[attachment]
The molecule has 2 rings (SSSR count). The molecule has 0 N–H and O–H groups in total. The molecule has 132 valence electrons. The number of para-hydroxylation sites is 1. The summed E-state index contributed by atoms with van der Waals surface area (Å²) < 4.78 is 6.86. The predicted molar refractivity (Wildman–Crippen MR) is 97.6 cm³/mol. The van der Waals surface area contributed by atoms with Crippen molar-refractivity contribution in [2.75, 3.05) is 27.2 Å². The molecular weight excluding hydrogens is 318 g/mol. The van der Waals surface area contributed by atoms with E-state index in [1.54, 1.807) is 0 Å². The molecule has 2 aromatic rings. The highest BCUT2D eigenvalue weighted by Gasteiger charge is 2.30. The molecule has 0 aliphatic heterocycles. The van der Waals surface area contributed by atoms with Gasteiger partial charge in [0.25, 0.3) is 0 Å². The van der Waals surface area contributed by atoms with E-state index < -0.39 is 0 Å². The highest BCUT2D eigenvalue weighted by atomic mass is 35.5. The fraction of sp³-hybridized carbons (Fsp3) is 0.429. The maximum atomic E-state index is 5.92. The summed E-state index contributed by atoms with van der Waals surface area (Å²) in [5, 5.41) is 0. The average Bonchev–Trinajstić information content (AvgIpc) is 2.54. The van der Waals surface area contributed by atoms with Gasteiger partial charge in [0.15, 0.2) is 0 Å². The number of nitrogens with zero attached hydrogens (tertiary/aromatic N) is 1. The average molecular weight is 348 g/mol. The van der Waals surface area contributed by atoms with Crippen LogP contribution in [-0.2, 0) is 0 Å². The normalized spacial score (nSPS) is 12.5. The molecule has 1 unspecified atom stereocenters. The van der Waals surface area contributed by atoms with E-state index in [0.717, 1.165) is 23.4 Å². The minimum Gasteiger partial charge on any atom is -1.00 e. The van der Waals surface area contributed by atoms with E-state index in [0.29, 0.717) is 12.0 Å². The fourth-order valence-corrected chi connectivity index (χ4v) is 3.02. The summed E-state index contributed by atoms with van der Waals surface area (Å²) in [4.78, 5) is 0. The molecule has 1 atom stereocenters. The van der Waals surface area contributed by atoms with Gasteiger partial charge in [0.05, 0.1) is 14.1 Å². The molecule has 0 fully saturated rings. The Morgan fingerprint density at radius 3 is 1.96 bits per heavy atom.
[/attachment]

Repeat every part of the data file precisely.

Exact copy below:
The molecule has 2 rings (SSSR count). The molecule has 0 N–H and O–H groups in total. The molecule has 132 valence electrons. The number of para-hydroxylation sites is 1. The summed E-state index contributed by atoms with van der Waals surface area (Å²) < 4.78 is 6.86. The predicted molar refractivity (Wildman–Crippen MR) is 97.6 cm³/mol. The van der Waals surface area contributed by atoms with Crippen molar-refractivity contribution in [2.75, 3.05) is 27.2 Å². The molecular weight excluding hydrogens is 318 g/mol. The van der Waals surface area contributed by atoms with E-state index in [1.54, 1.807) is 0 Å². The molecule has 2 aromatic rings. The highest BCUT2D eigenvalue weighted by Gasteiger charge is 2.30. The molecule has 0 aliphatic heterocycles. The van der Waals surface area contributed by atoms with Gasteiger partial charge in [0.25, 0.3) is 0 Å². The van der Waals surface area contributed by atoms with E-state index < -0.39 is 0 Å². The highest BCUT2D eigenvalue weighted by atomic mass is 35.5. The fraction of sp³-hybridized carbons (Fsp3) is 0.429. The maximum atomic E-state index is 5.92. The summed E-state index contributed by atoms with van der Waals surface area (Å²) in [5, 5.41) is 0. The average Bonchev–Trinajstić information content (AvgIpc) is 2.54. The van der Waals surface area contributed by atoms with Gasteiger partial charge in [0.15, 0.2) is 0 Å². The number of nitrogens with zero attached hydrogens (tertiary/aromatic N) is 1. The average molecular weight is 348 g/mol. The van der Waals surface area contributed by atoms with Crippen LogP contribution in [-0.2, 0) is 0 Å². The normalized spacial score (nSPS) is 12.5. The molecule has 1 unspecified atom stereocenters. The van der Waals surface area contributed by atoms with E-state index in [0.717, 1.165) is 23.4 Å². The minimum Gasteiger partial charge on any atom is -1.00 e. The van der Waals surface area contributed by atoms with E-state index in [0.29, 0.717) is 12.0 Å². The fourth-order valence-corrected chi connectivity index (χ4v) is 3.02. The summed E-state index contributed by atoms with van der Waals surface area (Å²) in [4.78, 5) is 0. The molecule has 1 atom stereocenters. The van der Waals surface area contributed by atoms with Gasteiger partial charge in [0.05, 0.1) is 14.1 Å². The molecule has 0 fully saturated rings. The Morgan fingerprint density at radius 3 is 1.96 bits per heavy atom.